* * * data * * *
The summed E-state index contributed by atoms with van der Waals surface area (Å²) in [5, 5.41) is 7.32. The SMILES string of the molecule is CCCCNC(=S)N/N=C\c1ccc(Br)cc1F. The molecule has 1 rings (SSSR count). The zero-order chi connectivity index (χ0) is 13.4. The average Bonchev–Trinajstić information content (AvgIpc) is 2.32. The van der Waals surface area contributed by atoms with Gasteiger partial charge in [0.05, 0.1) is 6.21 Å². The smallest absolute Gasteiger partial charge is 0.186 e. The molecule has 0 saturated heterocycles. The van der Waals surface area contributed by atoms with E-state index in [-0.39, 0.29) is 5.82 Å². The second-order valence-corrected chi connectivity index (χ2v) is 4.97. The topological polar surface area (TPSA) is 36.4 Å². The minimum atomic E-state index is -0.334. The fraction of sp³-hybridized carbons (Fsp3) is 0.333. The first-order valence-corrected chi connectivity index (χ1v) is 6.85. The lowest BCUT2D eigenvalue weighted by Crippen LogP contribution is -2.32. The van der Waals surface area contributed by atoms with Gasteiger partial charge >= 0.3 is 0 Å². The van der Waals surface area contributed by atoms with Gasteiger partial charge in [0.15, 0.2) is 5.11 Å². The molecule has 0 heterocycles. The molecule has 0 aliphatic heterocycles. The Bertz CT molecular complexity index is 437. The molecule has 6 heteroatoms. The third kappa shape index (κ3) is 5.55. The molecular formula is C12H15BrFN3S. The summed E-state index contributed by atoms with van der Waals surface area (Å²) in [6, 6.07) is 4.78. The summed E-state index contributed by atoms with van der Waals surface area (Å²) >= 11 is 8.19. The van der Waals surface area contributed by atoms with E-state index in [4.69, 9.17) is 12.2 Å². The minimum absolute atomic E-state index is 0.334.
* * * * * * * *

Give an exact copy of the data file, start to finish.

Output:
The summed E-state index contributed by atoms with van der Waals surface area (Å²) in [5, 5.41) is 7.32. The SMILES string of the molecule is CCCCNC(=S)N/N=C\c1ccc(Br)cc1F. The molecule has 1 rings (SSSR count). The zero-order chi connectivity index (χ0) is 13.4. The average Bonchev–Trinajstić information content (AvgIpc) is 2.32. The van der Waals surface area contributed by atoms with Gasteiger partial charge in [0.05, 0.1) is 6.21 Å². The smallest absolute Gasteiger partial charge is 0.186 e. The molecule has 0 saturated heterocycles. The van der Waals surface area contributed by atoms with E-state index in [-0.39, 0.29) is 5.82 Å². The second-order valence-corrected chi connectivity index (χ2v) is 4.97. The topological polar surface area (TPSA) is 36.4 Å². The minimum atomic E-state index is -0.334. The fraction of sp³-hybridized carbons (Fsp3) is 0.333. The first-order valence-corrected chi connectivity index (χ1v) is 6.85. The lowest BCUT2D eigenvalue weighted by Crippen LogP contribution is -2.32. The van der Waals surface area contributed by atoms with Gasteiger partial charge >= 0.3 is 0 Å². The van der Waals surface area contributed by atoms with Gasteiger partial charge in [0.15, 0.2) is 5.11 Å². The molecule has 0 heterocycles. The molecule has 0 aliphatic heterocycles. The Bertz CT molecular complexity index is 437. The molecule has 6 heteroatoms. The third kappa shape index (κ3) is 5.55. The molecular formula is C12H15BrFN3S. The summed E-state index contributed by atoms with van der Waals surface area (Å²) in [6, 6.07) is 4.78. The summed E-state index contributed by atoms with van der Waals surface area (Å²) >= 11 is 8.19. The van der Waals surface area contributed by atoms with E-state index in [4.69, 9.17) is 12.2 Å². The minimum absolute atomic E-state index is 0.334.